Green Peas


Whole Green Peas are part of the legume family. Pea is most commonly the small spherical seed or the seedpod of the pod fruit Pisum sativum with each pod contains several peas. Peapods are botanically a fruit, since they contain seeds developed from the ovary of a (pea) flower.

Starchy, and sweet green peas or garden peas are one of the ancient cultivated vegetables grown for their succulent nutritious green-pods. Peas are probably originated in the sub-Himalayan plains of Northwest India. Now, this versatile legume is one of the major commercial crops grown all over the temperate and semi-tropical regions.

Characteristics

Pods measure about 2-3 inches long, swollen or compressed, straight or slightly curved, filled with single row of 2-10 light-green colored, smooth edible seeds.

The average pea weighs between 0.1 and 0.36 grams.

Whole peas are husked and about 1/4 of an inch wide and pale green in color.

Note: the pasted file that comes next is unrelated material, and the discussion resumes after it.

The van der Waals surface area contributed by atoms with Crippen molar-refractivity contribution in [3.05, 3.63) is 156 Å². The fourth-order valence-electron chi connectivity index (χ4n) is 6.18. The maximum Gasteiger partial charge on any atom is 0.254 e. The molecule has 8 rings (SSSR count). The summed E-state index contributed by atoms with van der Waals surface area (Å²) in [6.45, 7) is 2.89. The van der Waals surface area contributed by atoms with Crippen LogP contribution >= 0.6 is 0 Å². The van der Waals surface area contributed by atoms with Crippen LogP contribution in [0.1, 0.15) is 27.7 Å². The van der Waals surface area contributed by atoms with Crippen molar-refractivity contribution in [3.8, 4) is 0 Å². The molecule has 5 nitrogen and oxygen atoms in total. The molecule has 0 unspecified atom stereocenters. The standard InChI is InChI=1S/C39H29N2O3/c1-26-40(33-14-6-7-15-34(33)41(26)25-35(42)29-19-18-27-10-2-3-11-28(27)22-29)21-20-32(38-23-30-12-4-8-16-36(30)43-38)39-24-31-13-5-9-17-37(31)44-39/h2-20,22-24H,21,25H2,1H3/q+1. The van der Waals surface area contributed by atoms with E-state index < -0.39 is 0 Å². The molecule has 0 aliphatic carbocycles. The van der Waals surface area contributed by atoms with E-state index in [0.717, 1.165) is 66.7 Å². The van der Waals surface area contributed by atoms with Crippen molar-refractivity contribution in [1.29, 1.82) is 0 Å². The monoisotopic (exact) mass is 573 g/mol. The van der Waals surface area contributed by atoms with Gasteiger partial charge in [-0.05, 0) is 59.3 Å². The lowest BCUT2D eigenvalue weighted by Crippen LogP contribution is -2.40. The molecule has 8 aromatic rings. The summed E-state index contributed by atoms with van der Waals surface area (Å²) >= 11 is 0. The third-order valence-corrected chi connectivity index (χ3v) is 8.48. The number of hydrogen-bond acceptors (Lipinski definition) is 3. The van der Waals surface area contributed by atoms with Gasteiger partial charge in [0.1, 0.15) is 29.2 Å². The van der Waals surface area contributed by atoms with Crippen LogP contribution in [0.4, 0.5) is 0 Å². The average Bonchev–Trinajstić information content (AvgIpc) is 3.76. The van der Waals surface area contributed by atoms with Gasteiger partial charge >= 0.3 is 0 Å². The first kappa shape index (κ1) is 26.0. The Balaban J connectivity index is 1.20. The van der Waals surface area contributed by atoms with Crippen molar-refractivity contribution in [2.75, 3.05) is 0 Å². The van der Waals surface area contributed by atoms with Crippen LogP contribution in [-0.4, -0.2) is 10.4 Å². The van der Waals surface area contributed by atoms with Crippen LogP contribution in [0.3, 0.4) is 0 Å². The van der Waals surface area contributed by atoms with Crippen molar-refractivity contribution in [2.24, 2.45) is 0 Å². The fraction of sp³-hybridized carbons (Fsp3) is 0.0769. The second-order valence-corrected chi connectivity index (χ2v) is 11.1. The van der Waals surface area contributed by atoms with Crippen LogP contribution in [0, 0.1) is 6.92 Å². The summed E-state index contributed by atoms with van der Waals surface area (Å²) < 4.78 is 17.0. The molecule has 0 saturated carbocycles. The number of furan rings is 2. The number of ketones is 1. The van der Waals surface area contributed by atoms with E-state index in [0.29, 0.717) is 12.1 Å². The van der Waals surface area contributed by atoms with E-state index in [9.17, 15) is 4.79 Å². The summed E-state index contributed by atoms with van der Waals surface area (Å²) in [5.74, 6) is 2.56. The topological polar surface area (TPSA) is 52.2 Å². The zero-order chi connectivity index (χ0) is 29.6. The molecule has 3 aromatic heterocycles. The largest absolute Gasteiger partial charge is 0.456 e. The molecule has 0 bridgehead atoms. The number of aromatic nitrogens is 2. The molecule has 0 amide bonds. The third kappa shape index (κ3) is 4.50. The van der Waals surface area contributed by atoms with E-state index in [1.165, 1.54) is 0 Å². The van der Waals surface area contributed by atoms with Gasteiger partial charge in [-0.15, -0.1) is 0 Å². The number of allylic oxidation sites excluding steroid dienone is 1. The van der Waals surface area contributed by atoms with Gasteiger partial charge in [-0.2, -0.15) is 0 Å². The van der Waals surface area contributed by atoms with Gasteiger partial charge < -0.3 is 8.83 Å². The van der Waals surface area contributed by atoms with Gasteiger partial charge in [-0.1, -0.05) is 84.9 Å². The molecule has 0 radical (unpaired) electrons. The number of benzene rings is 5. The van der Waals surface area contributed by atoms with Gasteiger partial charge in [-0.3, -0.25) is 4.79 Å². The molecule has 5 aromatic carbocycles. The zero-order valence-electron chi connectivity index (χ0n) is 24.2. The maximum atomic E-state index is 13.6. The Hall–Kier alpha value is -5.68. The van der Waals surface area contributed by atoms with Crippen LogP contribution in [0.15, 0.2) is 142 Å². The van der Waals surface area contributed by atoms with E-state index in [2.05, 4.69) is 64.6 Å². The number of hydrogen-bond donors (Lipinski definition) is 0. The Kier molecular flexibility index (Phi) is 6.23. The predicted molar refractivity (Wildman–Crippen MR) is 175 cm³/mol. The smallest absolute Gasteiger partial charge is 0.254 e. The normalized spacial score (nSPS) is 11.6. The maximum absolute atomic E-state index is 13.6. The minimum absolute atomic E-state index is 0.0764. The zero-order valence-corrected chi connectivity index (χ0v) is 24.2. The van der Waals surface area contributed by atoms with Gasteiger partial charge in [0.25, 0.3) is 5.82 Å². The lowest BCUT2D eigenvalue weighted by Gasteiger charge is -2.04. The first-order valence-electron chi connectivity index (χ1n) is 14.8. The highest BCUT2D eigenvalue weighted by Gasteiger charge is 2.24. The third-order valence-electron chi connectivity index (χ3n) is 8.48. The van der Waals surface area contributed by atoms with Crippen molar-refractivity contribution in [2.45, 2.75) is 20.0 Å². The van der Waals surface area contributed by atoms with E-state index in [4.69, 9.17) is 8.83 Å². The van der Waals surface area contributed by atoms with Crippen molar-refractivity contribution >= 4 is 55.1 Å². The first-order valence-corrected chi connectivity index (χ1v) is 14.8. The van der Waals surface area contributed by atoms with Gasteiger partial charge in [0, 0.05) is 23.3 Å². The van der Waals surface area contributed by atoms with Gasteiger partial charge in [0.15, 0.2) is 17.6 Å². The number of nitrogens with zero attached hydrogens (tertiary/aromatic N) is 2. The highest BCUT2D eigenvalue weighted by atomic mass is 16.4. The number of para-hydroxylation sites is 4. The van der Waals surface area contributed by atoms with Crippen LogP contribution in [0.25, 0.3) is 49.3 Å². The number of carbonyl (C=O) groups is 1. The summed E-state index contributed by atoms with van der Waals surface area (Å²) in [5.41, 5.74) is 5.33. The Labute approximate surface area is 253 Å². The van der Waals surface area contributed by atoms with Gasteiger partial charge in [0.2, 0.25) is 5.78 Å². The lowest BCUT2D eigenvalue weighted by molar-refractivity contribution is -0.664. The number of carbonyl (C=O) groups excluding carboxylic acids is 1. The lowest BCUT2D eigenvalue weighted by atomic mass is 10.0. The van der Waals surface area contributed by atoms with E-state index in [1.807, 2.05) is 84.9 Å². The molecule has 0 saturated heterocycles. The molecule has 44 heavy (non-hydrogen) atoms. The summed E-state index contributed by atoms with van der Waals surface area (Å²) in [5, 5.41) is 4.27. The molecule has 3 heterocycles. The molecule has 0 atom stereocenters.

Uses

Peas are usually boiled or steamed, which breaks down the cell walls and makes the taste sweeter and the nutrients more bioavailable. Along with broad beans and lentils, these formed an important part of the diet.

Fresh peas are often eaten boiled and flavored with butter and/or spearmint as a side dish vegetable. Dried peas are often made into a soup or simply eaten on their own. In Japan, China, Taiwan and some Southeast Asian countries, including Thailand, the Philippines and Malaysia, peas are roasted and salted, and eaten as snacks.

Whole Green Peas were traditionally cooked to a puree and then mashed to make a thick porridge. Peas often break down while cooking and therefore, they make an excellent choice for thick and hearty soups. Peas can also be used to make a mock cream soup for people avoiding dairy product